The "Harvey Girls"

In 1883, unhappy with the conduct of his rowdy male service staff (who often picked fights with the customers and arrived at work drunk—or not at all), Harvey implemented a policy of hiring only female waitresses. He sought out single, well-mannered, and educated ladies, and placed ads in newspapers throughout the east coast and midwest for "Young women, 18 to 30 years of age, of good character, attractive and intelligent." The girls were paid USD $17.50 a month plus room, board, and tips to start, a generous income by the standards of the time.

The girls were subjected to a strict 10:00 p.m. curfew, administered by a senior Harvey Girl who assumed the role and responsibilities of house mother. The official starched black and white uniform (which was designed to diminish the female physique) consisted of a skirt that hung no more than eight inches off the floor, "Elsie" collars, opaque black stockings, and black shoes. The hair was restrained in a net and tied with a regulation white ribbon. Makeup of any sort was absolutely prohibited, as was chewing gum while on duty. "Harvey Girls" (as they soon came to be known) were required into a one-year employment contract, and forfeit half their base pay should they fail to complete the term of service. Marriage was the most common reason for a girl to terminate her employment.

In a mythology that has grown around the Harvey Houses, these female employees are said to have helped to "civilize the American Southwest." This legend found its highest expression in "The Harvey Girls", a 1942 novel by Samuel Hopkins Adams, and, more notably, the 1946 MGM musical which was inspired by it. The film starred Judy Garland, was directed by George Sidney, and introduced the Johnny Mercer song "On the Atchison, Topeka and the Santa Fe."

Dining car service

Harvey initially balked at the suggestion that in-transit dining facilities be added to all Santa Fe trains operating west of Kansas City. Eventually, Harvey agreed to support the railroad in this endeavor, and the "California Limited" became the first of Santa Fe's name trains to feature Harvey Company meal service en route. Later trains, such as the vaunted "Super Chief", included dining cars (staffed by Fred Harvey Company personnel) as part of the standard passenger car complement right from the outset.

Noteworthy Fred Harvey Hotels

Of the eighty-four Fred Harvey facilities, some of the more notable include:
* "The Alvarado" — Albuquerque, New Mexico; closed in 1969
* "The Bisonte" — Hutchinson, Kansas; closed in 1946
* "The Casa del Desierto" — Barstow, California; closed in 1959. Refurbished 1999; operating as two museums and city offices.
* "Castañeda" — Las Vegas, New Mexico; closed in 1948, used in the film "Red Dawn"
* "El Garces" — Needles, California; closed in 1958. Undergoing restoration (2008).
* "El Navajo" — Gallup, New Mexico; closed in 1957.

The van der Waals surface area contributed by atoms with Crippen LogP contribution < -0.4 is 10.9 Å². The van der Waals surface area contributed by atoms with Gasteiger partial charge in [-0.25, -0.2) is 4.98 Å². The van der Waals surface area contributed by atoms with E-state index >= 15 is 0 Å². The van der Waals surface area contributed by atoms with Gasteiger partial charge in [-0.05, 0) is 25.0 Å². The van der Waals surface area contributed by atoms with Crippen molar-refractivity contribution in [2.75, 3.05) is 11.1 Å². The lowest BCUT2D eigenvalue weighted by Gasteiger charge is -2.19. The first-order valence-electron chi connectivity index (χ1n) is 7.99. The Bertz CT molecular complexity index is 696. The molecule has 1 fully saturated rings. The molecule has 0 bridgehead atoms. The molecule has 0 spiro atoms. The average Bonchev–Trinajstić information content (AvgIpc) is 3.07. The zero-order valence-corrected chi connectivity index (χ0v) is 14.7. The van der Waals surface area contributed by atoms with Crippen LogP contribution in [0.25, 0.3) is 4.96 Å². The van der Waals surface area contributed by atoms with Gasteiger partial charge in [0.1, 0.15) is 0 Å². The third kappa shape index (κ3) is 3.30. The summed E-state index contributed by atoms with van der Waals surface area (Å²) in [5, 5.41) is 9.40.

* "El Ortiz" — Lamy, New Mexico; closed in 1938.
* "El Otero" — La Junta, Colorado; closed in 1948.
* "El Tovar" — Grand Canyon, Arizona; still in operation.
* "El Vaquero" — Dodge City, Kansas; closed in 1948.
* "The Havasu House" — Seligman, Arizona; closed in 1955. Demolished 2008.
* "The Escalante" — Ash Fork, Arizona; closed in 1948, demolished in the 1970s
* "The Fray Marcos" — Williams, Arizona; restored and reopened as a historic hotel and train depot for the Grand Canyon Railway
* "La Fonda" — Santa Fe, New Mexico; still in operation
* "Las Chavez" — Vaughn, New Mexico; closed in 1936
* "La Posada" — Winslow, Arizona; closed in 1957; restored and reopened as a historic hotel
* "The Sequoyah" — Syracuse, Kansas; closed in 1936

eparation from the Santa Fe Railway

Beginning in the 1930s, the Fred Harvey Company began expanding into other locations beyond the reach of the Santa Fe Railroad, and often away from rail passenger routes altogether. Restaurants were opened in such locations as the Chicago Union Station (the largest facility operated by Harvey), San Diego Union Station, the San Francisco Bus Terminal, and the Albuquerque International Airport; the last of these was established at the Los Angeles Union Passenger Terminal in 1939, and could accommodate nearly 300 diners.

From about 1959 until about 1975, the Fred Harvey organization operated a series of restaurants in the Illinois Tollway "Oases," a set of highway rest stops built on bridges over the tollway. The original Fred Harvey company, as well as the company's very close affiliation with the Santa Fe Railway lasted until 1968 when it was purchased by the Amfac Corporation of Hawaii. Amfac was renamed Xanterra Parks & Resorts in 2002 [] [] . In 2006, Xanterra purchased the Grand Canyon Railway and its properties, including the Grand Canyon Hotel. It is perhaps fitting that, effectively, Fred Harvey now operates a Santa Fe train.



ee also

* Atchison, Topeka and Santa Fe Railway
* Blue-plate special
* Dining aboard the "Super Chief"
* Passenger train service on the Atchison, Topeka and Santa Fe Railway
* Van Noy Railway News and Hotel Company
* The Harvey House Cookbook

External links

* [ Harvey Girl Historical Society]
* [ A Harvey House home page]
* [ Fred Harvey Collection - University of Arizona]
* [ La Posada - Winslow, Arizona]
* [ Friends of the Fred Harvey Company (wiki)]